Dutch Cyclocross Championships at Gieten in 2000

The Dutch Cycling Federation (KNWU) has awarded the 2000 National Cyclecross championships tot he organising committee at Gieten. The Women, Under-23, and Elite races will be on Sunday January 9. On January 8 the championships for Cylosportieven, Veterans and Nieuwelingen will be decided.

The KNWU also decided on the location for the Dutch Road Championships for the next 2 years. They will be held in Gulpen, in the southern province of Limburg. The Under-23 and Women's races will be held on Saturday June 26 next year with the Elite race the following day. In previous years the championships have been held in the nearby town of Meerssen. But the parcours was no longer available because of traffic problems. The KNWU and the current organiser found the course in Gulpen to be suitable.

Extra precautionary measures for the World Cyclocross Championships

The KNWU will take extra precautionary measures for the World Cyclocross Championships which will be held at the end of January in Slovakia. On all buses which will carry equipment they will install extra alarms to discourage theives. Recently the Under-23 and Junior riders have been to Slovakia to race and were victims of theft. To prepare for the World Championships the national coach Kees van de Wereld chose to participate in a race in Slovakia. At a road stop in Bratislava 5 of the 8 bikes, some other equipment and clothing was stolen. The riders had to ride with bits and pieces borrowed from others. The insurance company is now investigating the incident. But parents of a number of riders are now faced with the problem of having to purchase from their own funds new bikes and equipment.

De Vos "a victim" of Champion Adri Van der Poel

When Wim de Vos crossed the finish line in the National Championships on Sunday it was cler that he was not happy. Adri van der Poel, the new national champion, had ruined his chances of taking the title with what he called reckless riding. He snorted: "This is not a fair outcome." His sponser Hans van Kasteren put a protest in immediately. The jury deliberated with the equipment commissaires on hand. After studying the TV pictures of the race they concluded: "Our conclusion is that Van der Poel carries no guilt but the problem is with his equipment. He is the winner fair and square."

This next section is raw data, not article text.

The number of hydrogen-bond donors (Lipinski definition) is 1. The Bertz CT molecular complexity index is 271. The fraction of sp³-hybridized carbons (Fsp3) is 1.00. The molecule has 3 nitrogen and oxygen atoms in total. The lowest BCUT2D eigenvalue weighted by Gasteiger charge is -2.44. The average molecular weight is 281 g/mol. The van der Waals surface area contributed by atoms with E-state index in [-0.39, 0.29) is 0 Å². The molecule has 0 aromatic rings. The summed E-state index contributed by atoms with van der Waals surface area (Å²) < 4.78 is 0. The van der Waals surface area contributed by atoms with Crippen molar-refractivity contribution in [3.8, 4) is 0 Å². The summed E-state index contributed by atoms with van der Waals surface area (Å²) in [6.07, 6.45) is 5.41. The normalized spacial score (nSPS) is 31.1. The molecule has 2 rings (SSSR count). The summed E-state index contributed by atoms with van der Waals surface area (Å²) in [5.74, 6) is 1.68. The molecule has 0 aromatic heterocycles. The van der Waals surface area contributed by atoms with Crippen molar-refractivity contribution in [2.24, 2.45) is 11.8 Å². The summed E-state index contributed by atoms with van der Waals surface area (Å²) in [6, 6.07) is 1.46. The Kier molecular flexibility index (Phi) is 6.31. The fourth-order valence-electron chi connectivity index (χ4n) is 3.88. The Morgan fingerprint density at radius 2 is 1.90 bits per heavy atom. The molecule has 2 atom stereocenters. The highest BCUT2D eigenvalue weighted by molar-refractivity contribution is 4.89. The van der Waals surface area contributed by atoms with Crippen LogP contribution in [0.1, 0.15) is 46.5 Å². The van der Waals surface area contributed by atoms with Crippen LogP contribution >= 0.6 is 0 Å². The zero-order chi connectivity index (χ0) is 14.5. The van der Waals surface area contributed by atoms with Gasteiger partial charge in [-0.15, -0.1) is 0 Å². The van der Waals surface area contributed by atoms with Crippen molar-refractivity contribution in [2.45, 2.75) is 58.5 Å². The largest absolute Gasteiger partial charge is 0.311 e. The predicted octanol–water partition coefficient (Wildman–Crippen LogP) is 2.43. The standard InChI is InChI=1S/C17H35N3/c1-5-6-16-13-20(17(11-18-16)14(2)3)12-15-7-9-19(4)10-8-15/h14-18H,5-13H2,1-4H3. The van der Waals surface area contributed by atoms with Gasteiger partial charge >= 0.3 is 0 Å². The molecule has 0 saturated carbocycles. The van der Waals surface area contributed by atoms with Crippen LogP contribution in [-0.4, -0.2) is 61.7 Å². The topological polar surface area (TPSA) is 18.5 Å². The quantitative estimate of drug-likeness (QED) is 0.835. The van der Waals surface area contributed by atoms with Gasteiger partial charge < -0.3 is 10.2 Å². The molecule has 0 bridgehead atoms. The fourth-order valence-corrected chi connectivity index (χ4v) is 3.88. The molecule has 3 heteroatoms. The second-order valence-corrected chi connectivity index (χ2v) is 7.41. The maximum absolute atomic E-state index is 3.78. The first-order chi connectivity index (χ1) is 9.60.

De Vos was adjudged a victim of a new equipment post. The organisers had placed separate track on the parcours where the riders could change their bikes. This operates on the same principle as the pit-lane in motor racing. The other participants can then pass easily on the parcours. This method was first tried in a cyclocross race in Paris three years ago. During the World Cup race in Zeddam a few weeks ago the system was tried and it seemed to be satisfactory. However, at Heerlen, the issue surfaced in the dispute between De Vos and Van der Poel over the cause of their collision. It became clear that not everyone was aware and understood the new system. De Vos followed his helper into the change-lane. At that moment, Van der Poel tried to pass De Vos at speed. The equipment helper for Van der Poel blocked the path. De Vos could not stop and he fell against the railings and then to the ground. The race was at that moment decided. Van der Poel kept going and went onto win. 1997 champion, De Vos said: "I had trouble with my ribs. But prior to that I was very strong. The chance was mine and then it was gone.

Maarten Nijland, won the bronze and 1998 winner, Richard Groenendaal, was not the rider of old and could not cope with the muddy circuit.

The Champion was not phased by the commotion with De Vos. He said: "He rode against me. There was no plan to do that. De Vos should not have followed me in the pit-straight. They have not split the parcours for nothing. I was watching De Vos but then I saw him on the ground. It was bad luck for De Vos and the rest of the race. Bad luck for the sport."

The veteran 39-year old Adri Van der Poel found special meaning in the win at Heerlen on Sunday. In 2001, after the World Championship in the Dutch town of Sint-Michielsgestel, he will end his long career. He said: "I will have one year in the National Jersey before the final season. Leading up to the World Championships it is always nice to know that you can still win. This has increased my ambitions for Slovakia. Hopefully I can repeat my success."

In a season that has been dominated by the Belgians, this was a good result for the veteran..